people they are wrong can cause pain, but it can still be loving. If we are approaching in love, we want to cause the least pain possible, and have the best possible chance of doing good. It is necessary but not enough to tell the truth. We must be intentional about seeking to make the situation better. We need to be aware of our anger and pain, but not ruled by
them. One of the problems these days is people venting anger for the sake of venting anger, and not directing their efforts toward solutions.
There are some Scriptures worthy of meditation. James 1:19 teaches us to “be quick to hear, slow to speak, slow to wrath.”
“Be angry but do not sin; do not let the sun set on your anger, and do not leave room for the devil (Ephesians 4:26-27).” “No foul language should come out of your mouths, but only
such as is good for needed edification, that it may impart grace to those who hear. And do not grieve the holy Spirit of God, with which you were sealed for the day of redemption.
All bitterness, fury, anger, shouting, and reviling must be removed from you, along with all malice. And be kind to one another, compassionate, forgiving one another as God has
forgiven you in Christ (Ephesians 4:29-32).”
“Do not return evil for evil, or insult for insult; but on the contrary, a blessing, because to this you were called, that you might inherit a blessing (1 Peter 3:9).” “But even if you
should suffer because of righteousness, blessed are you. Do not be afraid or terrified with fear of them, but sanctify Christ as Lord in your hearts. Always be ready to give an
explanation to anyone who asks you for a reason for your hope, but do it with gentleness and reverence, keeping your conscience clear, so that, when you are maligned, those who
defame your good conduct in Christ may themselves be put to shame (1 Peter 3:14-16).”
I have recommended Ann Garrido’s book Redeeming Conflict before. There are many books on how to deal with conflict, but I think if a lot of people have a common set of principles and a common vocabulary, that might make conversation easier.
Where in our lives can we begin?
Blessings,
Fr. Jim

Parable of Two Armies

flint ak47

Imagine if you will two armies meeting in battle.  One is armed with flintlock rifles and swords and they are highly skilled with them.  They have had extensive training and practice.  The other army is armed with M-16’s, AK-47’s and rocket propelled grenade launchers, but haven’t a clue how to use them. They don’t know how to load or cock them, never mind how to clean them.  Which army is going to win?  I suggest the Catholic faith and its principles are not doing better in the marketplace of ideas is similar: we have the better message, but the world is marketing theirs better. Many people have a very negative understanding of Catholicism, and of Christianity in general, because those who say only the negative, and often distort the reality, are so much more effective that we have been getting the word out.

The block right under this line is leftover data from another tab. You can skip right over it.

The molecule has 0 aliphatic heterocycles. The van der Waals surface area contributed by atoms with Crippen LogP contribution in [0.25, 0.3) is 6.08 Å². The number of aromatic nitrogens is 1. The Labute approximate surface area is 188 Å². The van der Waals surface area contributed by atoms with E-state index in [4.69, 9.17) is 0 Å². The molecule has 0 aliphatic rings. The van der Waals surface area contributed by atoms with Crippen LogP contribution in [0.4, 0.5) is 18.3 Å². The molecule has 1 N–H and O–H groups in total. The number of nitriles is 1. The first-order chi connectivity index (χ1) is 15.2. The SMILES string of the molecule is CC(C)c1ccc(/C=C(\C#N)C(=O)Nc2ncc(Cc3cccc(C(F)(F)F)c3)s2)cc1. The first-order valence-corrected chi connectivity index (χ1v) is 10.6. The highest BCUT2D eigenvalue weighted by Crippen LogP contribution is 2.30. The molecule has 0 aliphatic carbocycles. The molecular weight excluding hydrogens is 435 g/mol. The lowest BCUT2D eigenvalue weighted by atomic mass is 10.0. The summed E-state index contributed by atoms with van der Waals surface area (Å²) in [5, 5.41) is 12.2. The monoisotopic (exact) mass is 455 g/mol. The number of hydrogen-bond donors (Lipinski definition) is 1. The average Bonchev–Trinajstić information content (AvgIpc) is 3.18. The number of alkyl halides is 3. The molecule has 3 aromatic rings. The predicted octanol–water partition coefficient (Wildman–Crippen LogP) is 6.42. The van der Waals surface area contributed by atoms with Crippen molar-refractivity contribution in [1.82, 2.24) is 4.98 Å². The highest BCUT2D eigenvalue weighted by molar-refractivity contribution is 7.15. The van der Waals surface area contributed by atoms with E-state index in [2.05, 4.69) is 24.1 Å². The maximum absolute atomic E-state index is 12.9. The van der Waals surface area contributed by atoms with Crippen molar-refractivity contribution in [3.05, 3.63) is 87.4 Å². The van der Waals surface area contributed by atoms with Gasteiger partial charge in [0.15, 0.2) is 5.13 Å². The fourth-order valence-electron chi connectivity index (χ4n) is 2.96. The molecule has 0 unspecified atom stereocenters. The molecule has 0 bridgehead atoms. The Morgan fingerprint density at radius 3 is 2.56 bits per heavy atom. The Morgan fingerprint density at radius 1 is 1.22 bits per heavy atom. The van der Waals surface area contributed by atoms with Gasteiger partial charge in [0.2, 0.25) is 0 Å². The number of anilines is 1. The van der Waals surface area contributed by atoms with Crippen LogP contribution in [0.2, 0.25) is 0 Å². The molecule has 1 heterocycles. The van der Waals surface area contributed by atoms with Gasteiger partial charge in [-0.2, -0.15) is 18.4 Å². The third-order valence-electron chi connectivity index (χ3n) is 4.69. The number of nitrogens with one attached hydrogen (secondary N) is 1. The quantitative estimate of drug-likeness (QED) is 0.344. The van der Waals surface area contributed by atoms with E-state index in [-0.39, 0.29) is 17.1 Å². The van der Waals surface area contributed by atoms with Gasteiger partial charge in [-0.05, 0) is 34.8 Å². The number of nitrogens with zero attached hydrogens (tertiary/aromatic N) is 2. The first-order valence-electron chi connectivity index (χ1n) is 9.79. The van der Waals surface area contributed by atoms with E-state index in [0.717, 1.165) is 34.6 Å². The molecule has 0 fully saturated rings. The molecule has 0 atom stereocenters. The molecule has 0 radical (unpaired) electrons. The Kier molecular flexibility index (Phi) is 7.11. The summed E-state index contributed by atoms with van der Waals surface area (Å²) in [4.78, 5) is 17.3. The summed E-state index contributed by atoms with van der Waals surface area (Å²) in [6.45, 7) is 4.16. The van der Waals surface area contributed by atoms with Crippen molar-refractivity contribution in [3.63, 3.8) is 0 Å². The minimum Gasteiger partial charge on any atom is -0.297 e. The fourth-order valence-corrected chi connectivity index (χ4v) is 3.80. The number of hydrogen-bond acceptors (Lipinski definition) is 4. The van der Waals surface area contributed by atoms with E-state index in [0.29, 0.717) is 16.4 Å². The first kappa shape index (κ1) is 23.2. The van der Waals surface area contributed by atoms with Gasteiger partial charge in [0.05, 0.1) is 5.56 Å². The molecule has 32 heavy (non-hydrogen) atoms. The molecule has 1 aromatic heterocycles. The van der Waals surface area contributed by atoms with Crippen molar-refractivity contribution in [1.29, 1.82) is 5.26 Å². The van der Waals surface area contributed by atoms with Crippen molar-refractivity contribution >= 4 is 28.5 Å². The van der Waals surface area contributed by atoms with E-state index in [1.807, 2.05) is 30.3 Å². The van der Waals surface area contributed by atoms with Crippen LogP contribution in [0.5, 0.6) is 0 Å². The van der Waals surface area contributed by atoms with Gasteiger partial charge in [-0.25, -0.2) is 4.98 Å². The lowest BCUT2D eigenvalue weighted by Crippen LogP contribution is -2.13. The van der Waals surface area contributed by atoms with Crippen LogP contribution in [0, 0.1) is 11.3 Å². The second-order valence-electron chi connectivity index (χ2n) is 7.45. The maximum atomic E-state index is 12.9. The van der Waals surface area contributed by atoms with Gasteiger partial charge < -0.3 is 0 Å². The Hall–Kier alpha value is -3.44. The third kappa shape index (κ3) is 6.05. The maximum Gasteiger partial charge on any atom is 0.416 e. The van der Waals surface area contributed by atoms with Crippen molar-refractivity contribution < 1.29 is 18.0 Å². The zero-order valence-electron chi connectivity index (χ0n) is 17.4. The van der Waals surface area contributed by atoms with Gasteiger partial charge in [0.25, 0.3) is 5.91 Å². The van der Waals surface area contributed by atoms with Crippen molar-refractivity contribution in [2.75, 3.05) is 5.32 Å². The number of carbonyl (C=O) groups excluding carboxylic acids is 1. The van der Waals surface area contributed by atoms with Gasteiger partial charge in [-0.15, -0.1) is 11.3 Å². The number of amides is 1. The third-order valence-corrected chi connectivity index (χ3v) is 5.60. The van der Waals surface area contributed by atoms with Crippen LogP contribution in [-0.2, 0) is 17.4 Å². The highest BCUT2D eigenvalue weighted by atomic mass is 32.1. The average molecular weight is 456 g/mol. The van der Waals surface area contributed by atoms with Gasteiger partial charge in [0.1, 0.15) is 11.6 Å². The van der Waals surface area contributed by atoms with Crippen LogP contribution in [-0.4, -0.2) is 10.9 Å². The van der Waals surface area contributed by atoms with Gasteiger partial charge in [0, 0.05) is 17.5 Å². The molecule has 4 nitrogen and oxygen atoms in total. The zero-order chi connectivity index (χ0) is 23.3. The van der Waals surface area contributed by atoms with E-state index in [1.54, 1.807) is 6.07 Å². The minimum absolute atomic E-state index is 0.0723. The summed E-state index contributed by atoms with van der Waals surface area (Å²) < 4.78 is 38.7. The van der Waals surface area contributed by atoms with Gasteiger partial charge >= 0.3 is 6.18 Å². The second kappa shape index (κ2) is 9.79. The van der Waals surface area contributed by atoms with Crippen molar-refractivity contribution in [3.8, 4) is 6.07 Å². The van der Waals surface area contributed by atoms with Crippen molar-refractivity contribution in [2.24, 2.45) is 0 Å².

When the Church began, a small handful of people with no resources but the Gospel story and the grace of God were able to change the world forever.  The surrounding culture was extremely hostile; they thought following someone who had been crucified was the dumbest thing they had ever heard, and they held to highly decadent values.  Nonetheless, the mightiest empire that the world had ever seen was helpless to stop the Church from growing.  We have all the resources that the early Church had and more.

When most Catholics are taught the faith, we not been taught to be evangelists.  We have been prepared to be customers in the Church.  Even in the seminary, we were not really taught how to spread the faith to others, but rather how to deal with people who already believed. Much of the way we are taught to talk about the faith only makes sense to those who already accept its basic premises.  Furthermore, many, many Catholics stop learning about the faith after twelfth, eighth or even second grade, so they never learn the faith on an adult level.  But, they keep learning in other areas, so that faith falls behind.

We know that Jesus, the Son of God, became man and died on the cross to save us from our sins.  Okay, but what does it mean that He is the “Son of God”?  What does dying on a cross have to do with saving us from our sins?  Why do we need saving? What does it mean to save us? What is “sin” anyway and why does it matter?  When if we can’t explain that in language that they can understand, it is not going to make sense to them.  We are so used to our religious language, we have not learned to talk about this stuff without it.

Many people were raised Catholic and have left because they think it doesn’t make a lot of sense, or doesn’t make a lot of difference.  I’ve talked to a lot of them, and if I understood Catholicism the way they did, I wouldn’t be Catholic either. I wouldn’t be Christian at all.  They can have some strange ideas, and say terrible things about the faith (like, “so you believe that God put us here to guess the right religion, and if we guess wrong he will burn us in fire forever and ever, but he loves us.”). Whatever they were taught growing up, this is what they absorbed. It is futile to get mad at them for saying such things.  We need to focus our energy on getting the faith out more effectively.